IBM Watson Concept Expansion.
- The Natural Language Processing (NLP) API lets you interact with systems and devices using simple, human language.
- The Machine Learning Watson API automates data processing, continuously learns from each interaction with data and ranks the data based on priority.
How Watson learns. Watson captures data and tries to organize it; humans then curate the content helping Watson understand and organize the data, it then organizes it again in a way that will be useful to humans, then Watson and humans work together to make sense of the data, and the process repeats. This whole process is overseen by experts and subject to their input.
- The Video and Image Analytics Watson API uses unstructured data, including data from video feeds and image snapshots, to identify scenes and patterns in video data.
- The Text Analytics Watson API mines unstructured textual data (such as Twitter feeds, customer feedback on blogs and transcripts from call centers) to find correlations and patterns in these vast amounts of information.
IBM Watson: Smartest Machine ever built. A documentary from 2014; we have over a year of advances under our collective belt.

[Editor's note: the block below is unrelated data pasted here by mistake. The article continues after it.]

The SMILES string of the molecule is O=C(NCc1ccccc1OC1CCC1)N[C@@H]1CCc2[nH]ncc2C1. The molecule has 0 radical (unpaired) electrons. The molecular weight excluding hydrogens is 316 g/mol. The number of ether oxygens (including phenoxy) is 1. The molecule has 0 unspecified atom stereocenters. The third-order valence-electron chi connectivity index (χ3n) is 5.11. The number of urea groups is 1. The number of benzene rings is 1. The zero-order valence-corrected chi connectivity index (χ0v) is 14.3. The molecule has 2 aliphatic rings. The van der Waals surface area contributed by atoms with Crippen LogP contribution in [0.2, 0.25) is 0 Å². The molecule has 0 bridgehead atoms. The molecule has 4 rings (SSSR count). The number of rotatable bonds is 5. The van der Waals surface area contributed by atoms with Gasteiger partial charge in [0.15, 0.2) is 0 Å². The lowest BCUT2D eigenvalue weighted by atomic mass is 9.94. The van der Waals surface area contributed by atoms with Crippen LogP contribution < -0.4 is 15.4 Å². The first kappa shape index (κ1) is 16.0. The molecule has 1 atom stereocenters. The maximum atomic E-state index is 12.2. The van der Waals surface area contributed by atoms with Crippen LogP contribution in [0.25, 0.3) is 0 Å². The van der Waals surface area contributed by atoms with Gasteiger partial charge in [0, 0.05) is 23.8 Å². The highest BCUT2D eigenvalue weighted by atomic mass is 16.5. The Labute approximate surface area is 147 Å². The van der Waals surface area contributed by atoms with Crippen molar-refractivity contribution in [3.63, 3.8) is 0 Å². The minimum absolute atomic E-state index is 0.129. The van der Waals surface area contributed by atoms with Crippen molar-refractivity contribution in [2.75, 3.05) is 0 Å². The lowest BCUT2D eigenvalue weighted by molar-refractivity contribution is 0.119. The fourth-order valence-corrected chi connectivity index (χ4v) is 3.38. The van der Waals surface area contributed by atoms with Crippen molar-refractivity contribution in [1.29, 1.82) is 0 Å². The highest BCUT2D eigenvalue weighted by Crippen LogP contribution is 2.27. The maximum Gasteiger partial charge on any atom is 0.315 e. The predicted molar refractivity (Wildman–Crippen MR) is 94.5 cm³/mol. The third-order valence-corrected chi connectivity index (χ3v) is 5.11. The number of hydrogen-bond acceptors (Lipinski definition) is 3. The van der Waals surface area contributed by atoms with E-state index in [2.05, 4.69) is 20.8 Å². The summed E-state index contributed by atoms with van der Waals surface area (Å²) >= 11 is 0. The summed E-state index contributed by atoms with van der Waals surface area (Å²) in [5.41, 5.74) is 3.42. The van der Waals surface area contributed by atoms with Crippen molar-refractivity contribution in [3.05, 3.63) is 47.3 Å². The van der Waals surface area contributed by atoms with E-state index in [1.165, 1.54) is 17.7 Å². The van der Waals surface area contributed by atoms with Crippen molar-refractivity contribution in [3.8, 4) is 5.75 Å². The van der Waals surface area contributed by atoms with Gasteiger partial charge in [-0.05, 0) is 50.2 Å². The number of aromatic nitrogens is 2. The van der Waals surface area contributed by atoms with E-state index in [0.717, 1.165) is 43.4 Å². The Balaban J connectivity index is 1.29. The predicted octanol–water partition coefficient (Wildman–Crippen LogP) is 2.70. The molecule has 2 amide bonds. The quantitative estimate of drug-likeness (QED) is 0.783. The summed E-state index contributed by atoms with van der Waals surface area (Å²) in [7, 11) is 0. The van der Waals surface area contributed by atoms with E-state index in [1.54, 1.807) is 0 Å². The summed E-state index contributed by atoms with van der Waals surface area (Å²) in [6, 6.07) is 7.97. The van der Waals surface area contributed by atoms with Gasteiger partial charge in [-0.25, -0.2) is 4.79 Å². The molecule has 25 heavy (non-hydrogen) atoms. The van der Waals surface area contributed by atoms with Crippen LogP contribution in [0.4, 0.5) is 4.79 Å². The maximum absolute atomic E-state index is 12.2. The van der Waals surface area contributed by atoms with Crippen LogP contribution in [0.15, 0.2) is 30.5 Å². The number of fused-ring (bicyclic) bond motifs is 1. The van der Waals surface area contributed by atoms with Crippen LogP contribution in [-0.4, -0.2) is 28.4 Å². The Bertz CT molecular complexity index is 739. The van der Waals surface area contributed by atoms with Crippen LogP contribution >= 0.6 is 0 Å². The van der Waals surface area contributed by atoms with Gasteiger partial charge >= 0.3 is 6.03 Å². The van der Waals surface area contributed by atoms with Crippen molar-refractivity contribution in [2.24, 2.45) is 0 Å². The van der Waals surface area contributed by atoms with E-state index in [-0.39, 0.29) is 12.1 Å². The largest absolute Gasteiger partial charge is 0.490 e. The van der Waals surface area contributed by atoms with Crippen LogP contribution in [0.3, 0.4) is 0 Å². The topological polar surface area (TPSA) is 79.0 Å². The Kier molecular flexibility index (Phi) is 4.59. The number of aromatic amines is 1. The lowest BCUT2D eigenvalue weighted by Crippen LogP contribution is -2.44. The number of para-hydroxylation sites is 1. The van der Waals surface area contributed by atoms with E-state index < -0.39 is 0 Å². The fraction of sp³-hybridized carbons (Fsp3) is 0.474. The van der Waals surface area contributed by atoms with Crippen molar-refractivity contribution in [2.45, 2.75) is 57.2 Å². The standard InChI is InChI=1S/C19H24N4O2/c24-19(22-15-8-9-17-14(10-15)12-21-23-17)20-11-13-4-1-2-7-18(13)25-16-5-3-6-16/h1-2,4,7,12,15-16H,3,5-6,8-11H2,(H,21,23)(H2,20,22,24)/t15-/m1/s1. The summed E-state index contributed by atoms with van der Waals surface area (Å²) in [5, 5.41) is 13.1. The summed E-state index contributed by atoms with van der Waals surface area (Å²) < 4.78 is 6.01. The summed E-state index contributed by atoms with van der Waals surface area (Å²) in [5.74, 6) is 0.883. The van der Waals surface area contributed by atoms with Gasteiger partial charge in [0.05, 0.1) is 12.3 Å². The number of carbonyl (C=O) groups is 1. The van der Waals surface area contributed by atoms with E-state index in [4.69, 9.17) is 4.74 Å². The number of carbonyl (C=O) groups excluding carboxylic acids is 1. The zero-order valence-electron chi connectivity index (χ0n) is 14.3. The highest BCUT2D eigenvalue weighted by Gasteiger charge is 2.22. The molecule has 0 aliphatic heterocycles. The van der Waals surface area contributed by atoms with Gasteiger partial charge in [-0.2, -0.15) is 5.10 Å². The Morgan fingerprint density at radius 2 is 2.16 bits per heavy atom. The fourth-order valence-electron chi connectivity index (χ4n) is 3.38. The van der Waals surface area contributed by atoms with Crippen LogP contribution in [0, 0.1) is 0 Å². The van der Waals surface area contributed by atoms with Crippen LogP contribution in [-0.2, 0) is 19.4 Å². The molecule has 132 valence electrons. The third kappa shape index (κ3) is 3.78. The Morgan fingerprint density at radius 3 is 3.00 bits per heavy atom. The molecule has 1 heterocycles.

FACT: Watson has it’s home base at “IBM’s global headquarters for IBM Watson Internet of Things in the HighLight Towers in Munich”, but Watson can be broken up into API’s to help specific types of businesses.
IBM, building the next generation of Watson APPs.
A cognitive computer like Watson can receive a lot of data and make sense of it quickly. However, to process every possible combination of data from 50 billion plus devices instantly, Watson will be likely to require moving beyond the boundaries of classical computing. Cognitive computing uses classic computers because we don’t have working quantum computers yet outside of the experimental NASA / Google D-Wave. With Watson, a lot of the processing is done using workarounds to avoid limitations of our current technology, as Watson learns and technology grows anything is possible.
Creating Brain Systems, Quantum Computing, Quantum mechanics, and Consciousness.